Evaporative coolers shine when bone dry
Dehumidifiers may not be particularly useful in dry climates, but evaporative coolers can be. Evaporative coolers, also commonly called “swamp coolers,” are the opposite of a dehumidifier.
Instead of taking moisture from the air so we can sweat more efficiently in humid climates, in very dry climates, they put moisture back into the air to use evaporation to help cool us down—evaporation not only cools us, but can also cool the environment we’re in .
If you live somewhere that is hot but very dry, such as the arid regions of the western United States, running an evaporative cooler in your home can effectively reduce the temperature by 5-15°F. It might be just what you need to take the edge off a hot, but hot, heat-warning day.
Evaporative coolers add water to dry air to cool the local environment at low cost.
Unlike traditional air conditioners, where you keep your home on tight with all the windows closed, an evaporative cooler works better when there is a slight cross breeze. Crack a few windows to let dry outdoor air in and humidified air out.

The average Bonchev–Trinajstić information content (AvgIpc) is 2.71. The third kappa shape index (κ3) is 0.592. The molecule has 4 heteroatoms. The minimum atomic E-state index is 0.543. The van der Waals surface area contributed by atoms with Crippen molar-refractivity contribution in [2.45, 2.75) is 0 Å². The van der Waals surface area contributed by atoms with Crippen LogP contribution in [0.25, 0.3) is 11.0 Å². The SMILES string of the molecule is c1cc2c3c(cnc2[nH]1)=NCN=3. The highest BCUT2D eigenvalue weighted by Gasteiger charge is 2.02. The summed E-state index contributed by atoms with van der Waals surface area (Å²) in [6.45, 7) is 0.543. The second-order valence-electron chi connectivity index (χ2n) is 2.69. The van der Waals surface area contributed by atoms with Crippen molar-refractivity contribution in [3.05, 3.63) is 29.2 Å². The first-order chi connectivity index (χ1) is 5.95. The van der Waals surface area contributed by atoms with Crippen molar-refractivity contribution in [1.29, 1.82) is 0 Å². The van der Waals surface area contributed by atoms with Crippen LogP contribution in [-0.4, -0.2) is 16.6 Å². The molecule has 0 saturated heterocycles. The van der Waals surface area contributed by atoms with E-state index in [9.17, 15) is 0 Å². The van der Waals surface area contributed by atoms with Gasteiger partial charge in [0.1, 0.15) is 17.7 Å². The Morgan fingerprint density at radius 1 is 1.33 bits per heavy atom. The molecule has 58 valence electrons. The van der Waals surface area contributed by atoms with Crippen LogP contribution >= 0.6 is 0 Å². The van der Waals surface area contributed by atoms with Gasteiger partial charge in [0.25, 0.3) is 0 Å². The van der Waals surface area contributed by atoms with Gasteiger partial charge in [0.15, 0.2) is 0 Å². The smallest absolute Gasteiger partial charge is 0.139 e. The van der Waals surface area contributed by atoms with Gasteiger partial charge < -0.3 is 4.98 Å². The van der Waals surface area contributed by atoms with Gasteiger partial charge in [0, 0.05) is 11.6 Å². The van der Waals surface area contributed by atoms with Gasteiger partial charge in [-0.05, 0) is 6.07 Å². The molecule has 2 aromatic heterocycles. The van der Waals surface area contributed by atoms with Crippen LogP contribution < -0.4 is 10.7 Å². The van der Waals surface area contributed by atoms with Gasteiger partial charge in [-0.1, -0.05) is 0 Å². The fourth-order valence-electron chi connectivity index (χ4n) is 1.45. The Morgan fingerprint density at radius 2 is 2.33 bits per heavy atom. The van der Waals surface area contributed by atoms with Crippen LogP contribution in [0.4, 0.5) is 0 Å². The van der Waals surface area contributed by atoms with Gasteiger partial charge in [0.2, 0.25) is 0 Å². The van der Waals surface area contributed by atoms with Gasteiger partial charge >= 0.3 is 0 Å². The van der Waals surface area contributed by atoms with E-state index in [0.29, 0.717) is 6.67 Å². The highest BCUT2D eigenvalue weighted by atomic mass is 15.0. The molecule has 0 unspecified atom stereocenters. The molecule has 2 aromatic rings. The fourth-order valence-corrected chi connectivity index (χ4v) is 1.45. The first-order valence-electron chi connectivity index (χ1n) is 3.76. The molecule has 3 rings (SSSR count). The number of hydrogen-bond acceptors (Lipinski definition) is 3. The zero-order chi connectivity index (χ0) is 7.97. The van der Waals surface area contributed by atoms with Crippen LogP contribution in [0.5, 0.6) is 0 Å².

We mention evaporative coolers here for the sake of thoroughness and to help our readers in a variety of climates, but be warned. If you’re hearing about evaporative coolers for the first time, there’s a good chance they’re not suitable for your local climate, as you’ve probably heard about them from friends or neighbors.
Make sure you don’t use an evaporative cooler unless you live somewhere very dry summers, and even in places with dry summers when temperatures rise, you’ll need a backup plan.
Supercool your home at night
You may have never heard of the term, but due to rising energy costs (and rising daytime temperatures!) it’s becoming increasingly popular to use an HVAC technique called “supercooling.”
The idea of hypothermia is simple. Whether you’re using a whole-house air conditioning system, a window unit, or a portable air conditioner, your goal is to run the unit at the lowest possible temperature during off-peak hours in the middle of the night.
Not only will you save on electricity by using your AC the most when it’s cheaper, but you’ll also save during the day because the unit works all night to remove heat when the environment is coldest.
Depending on how warm it gets during the day, your A/C will likely come back on at some point, but you’d be surprised how long you can stay on the window of supercooling. I cool down my home every night and the air conditioning throughout the house usually doesn’t come on until around 4pm.
Whether you’re supercooling your whole house with air conditioning, using a dehumidifier to make your cold (but damp) basement cozy, or using some combination of the two to beat the heat, there’s always a way to use technology to make summer heat waves more bearable.